"be careful this rando stuff is addictive and dan's the 'pusher'."

  8. #8
    Wookie Fred chewybrian's Avatar
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    Quote Originally Posted by duffymcpatzer View Post
    ... I'm fairly new to this sort of thing and was wondering what do people pack with them for say a century or a 200K and then is it different for a 300K?

    I have more of a racing setup...
    You might want to add an extra bottle mount or two, as many racing bikes only have one. You'll need good lights on the longer rides, too.

    I tend to pack heavy, in a trunk bag. You can't have too many tubes (I've used 3 in one brevet before). Unless you're certain the weather will stay nice, extra clothing will be worth carrying. And, it's nice to have extra supplements, pain releivers, bandaids and such.

    The big difference between a century and a brevet is support, or lack of it. On the century, you could leave out with nothing and get by. On the brevet, you may have to go much further between checkpoints, and they are less likely to be well stocked with gatorade, snacks and such. You can often find a gas station or something, but, sometimes you're on your own for a few hours.
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  9. #9
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    You can do a 200k fast enough to not need any headlights, but I don't know if you can ride a 300k without it getting dark. Read the Rusa site for requirements such as tail lights, reflective gear, etc.

    I pack the following in a tail bag:
    two tubes
    patch kit
    tire lever
    multi tool with chain tool
    Spare chain connector
    zip ties
    two C02 cartridges and inflator thingy
    Tire boot

    On the bike I also carry a hand pump

    I use a school pencil case zip tied to the handlebars for my cue sheets/brevet cards. (I use cardboard to stiffen it)

    I run Gatorskinz tires

    We had a brevet in December in the rain where a group of 4 guys had 9 flats between them. They ran out of tubes and were running low on patches!
    I haven't had one during a Brevet yet, but I've helped someone who also needed a tire boot. You don't wanna flat out to the point you can't ride at least to a checkpoint. Some guys carry a spare tire, and I've seen where they actually needed a whole tire.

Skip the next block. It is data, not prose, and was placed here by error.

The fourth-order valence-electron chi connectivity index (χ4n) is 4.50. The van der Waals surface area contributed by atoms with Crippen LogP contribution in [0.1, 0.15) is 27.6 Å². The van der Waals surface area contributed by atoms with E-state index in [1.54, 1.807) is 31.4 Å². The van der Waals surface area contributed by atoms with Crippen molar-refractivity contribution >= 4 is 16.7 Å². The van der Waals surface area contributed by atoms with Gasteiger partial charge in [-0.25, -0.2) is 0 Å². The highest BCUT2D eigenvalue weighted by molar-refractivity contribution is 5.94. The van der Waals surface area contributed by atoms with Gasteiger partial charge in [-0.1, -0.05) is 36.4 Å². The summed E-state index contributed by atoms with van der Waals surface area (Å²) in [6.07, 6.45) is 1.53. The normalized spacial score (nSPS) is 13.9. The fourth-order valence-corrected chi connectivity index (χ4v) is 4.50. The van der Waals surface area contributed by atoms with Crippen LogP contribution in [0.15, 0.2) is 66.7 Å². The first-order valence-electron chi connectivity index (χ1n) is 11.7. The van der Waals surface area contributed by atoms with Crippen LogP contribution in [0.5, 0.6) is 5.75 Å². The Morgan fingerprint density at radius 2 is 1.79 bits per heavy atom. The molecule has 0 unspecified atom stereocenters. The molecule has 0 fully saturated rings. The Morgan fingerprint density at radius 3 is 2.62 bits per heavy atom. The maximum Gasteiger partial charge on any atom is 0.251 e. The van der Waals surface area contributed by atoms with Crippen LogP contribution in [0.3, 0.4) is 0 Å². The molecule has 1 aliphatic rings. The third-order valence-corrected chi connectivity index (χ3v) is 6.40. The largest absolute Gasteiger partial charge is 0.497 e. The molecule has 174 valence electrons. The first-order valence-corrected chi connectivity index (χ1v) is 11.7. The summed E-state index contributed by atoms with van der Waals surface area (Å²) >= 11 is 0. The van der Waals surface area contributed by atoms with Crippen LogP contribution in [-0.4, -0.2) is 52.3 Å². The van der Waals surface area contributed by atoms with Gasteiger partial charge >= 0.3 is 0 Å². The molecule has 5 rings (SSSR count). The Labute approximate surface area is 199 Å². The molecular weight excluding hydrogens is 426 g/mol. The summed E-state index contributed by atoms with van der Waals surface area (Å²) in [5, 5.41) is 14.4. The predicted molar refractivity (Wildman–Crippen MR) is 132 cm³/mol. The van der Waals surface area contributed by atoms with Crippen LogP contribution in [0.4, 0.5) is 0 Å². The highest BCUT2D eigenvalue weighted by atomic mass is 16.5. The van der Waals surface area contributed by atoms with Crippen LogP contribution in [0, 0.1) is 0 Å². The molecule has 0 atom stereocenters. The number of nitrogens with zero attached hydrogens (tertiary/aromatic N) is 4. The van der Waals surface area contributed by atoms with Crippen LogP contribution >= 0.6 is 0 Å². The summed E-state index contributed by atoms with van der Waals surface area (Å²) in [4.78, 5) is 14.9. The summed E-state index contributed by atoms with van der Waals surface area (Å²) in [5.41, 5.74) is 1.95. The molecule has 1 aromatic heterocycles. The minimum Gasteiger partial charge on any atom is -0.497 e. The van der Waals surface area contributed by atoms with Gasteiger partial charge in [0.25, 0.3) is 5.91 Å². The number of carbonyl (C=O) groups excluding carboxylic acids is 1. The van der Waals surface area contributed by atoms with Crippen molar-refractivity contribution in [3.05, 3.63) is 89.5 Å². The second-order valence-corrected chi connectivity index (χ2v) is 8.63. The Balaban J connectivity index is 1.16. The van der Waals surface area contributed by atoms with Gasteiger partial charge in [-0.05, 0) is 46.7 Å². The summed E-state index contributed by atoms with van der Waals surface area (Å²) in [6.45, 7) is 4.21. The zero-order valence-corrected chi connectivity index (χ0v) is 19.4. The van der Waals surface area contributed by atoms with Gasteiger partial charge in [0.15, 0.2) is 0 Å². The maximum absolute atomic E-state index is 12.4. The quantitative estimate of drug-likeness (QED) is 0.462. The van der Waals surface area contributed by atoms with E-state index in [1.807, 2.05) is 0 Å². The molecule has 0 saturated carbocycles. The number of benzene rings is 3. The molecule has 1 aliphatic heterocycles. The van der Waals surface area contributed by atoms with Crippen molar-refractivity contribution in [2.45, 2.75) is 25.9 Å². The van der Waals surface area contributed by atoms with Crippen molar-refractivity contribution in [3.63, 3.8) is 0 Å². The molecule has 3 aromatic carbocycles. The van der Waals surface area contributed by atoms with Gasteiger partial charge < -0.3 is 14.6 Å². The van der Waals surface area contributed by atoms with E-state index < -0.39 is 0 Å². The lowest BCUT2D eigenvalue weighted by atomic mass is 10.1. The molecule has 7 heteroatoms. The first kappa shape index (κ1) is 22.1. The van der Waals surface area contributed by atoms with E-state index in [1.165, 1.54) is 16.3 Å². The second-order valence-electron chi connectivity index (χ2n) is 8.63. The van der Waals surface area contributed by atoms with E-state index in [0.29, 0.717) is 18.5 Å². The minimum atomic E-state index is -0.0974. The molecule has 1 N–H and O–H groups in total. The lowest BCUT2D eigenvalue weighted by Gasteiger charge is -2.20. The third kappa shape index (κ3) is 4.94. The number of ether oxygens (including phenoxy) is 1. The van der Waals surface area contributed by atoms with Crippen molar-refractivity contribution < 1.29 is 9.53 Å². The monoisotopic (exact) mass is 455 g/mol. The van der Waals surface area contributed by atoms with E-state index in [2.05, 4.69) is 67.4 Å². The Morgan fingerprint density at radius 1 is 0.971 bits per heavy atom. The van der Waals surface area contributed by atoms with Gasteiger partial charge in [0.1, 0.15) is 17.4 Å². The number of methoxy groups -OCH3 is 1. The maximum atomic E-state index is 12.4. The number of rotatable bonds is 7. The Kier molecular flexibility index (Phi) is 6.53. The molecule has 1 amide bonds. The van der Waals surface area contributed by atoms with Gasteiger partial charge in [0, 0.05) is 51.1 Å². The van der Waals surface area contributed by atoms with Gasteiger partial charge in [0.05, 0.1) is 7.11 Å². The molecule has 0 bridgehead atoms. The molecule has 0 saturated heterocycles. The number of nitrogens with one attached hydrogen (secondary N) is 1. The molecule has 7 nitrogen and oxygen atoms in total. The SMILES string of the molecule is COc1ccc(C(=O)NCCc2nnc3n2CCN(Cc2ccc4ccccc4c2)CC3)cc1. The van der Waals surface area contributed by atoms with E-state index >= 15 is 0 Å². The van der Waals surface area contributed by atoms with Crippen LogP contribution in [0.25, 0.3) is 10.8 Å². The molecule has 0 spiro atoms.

I have a small pack thing on the top tube (its miniature saddlebags and holds more than a bento box) that hold my nutrition.

    Our cue sheets identify where convenience stores/services are so I know what I have to carry with me. I usually carry more than I need to food-wise because I can buy it cheaper before-hand.

    You can't really carry too much, but you can carry too little.

    I have a front headlight but only had to use it my first brevet which was in December.
    As a disclaimer - I've only run 200k's so far. For a 300k, you can calculate and assume how much time you will need a light (and give plenty of room for additional time)

  10. #10
    GLA
    GLA is offline
    Senior Member GLA's Avatar
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    I'm a bit of a take it all sort of guy. I probably take the same for a 200km as I do for a 400km. Raincoat, tubes (used 3 on a wet 200 last weekend ), gels, some sort of energy powder to put in Bidon, spare batteries for the lights, spare chain link, flexible spoke, often a space blanket... For a 600km I usually take a change of knicks and riding jersey!

    There's a long way between towns where we ride and if a store is closed I figure you still need something to eat. Though in reality some of my energy bars have done many many km's. Some of my mates ride with just the bare essentials and it if backfires, there's always a mobile phone!

    One thing about randonneuring/brevets is that there is no one way to do it, everyone is slightly different Over time you'll work out what works for you.
    "When the spirits are low, when the day appears dark, when work becomes monotonous, when hope hardly seems worth having, just mount a bicycle and go out for a spin down the road, without thought on anything but the ride you are taking."
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  11. #11
    Randomhead
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    the problem with riding without headlights is that you never know when you are going to have a bad day. A lot of RBAs start 300k in the dark so you'll be ready for the 400k and 600k which are going to require lights.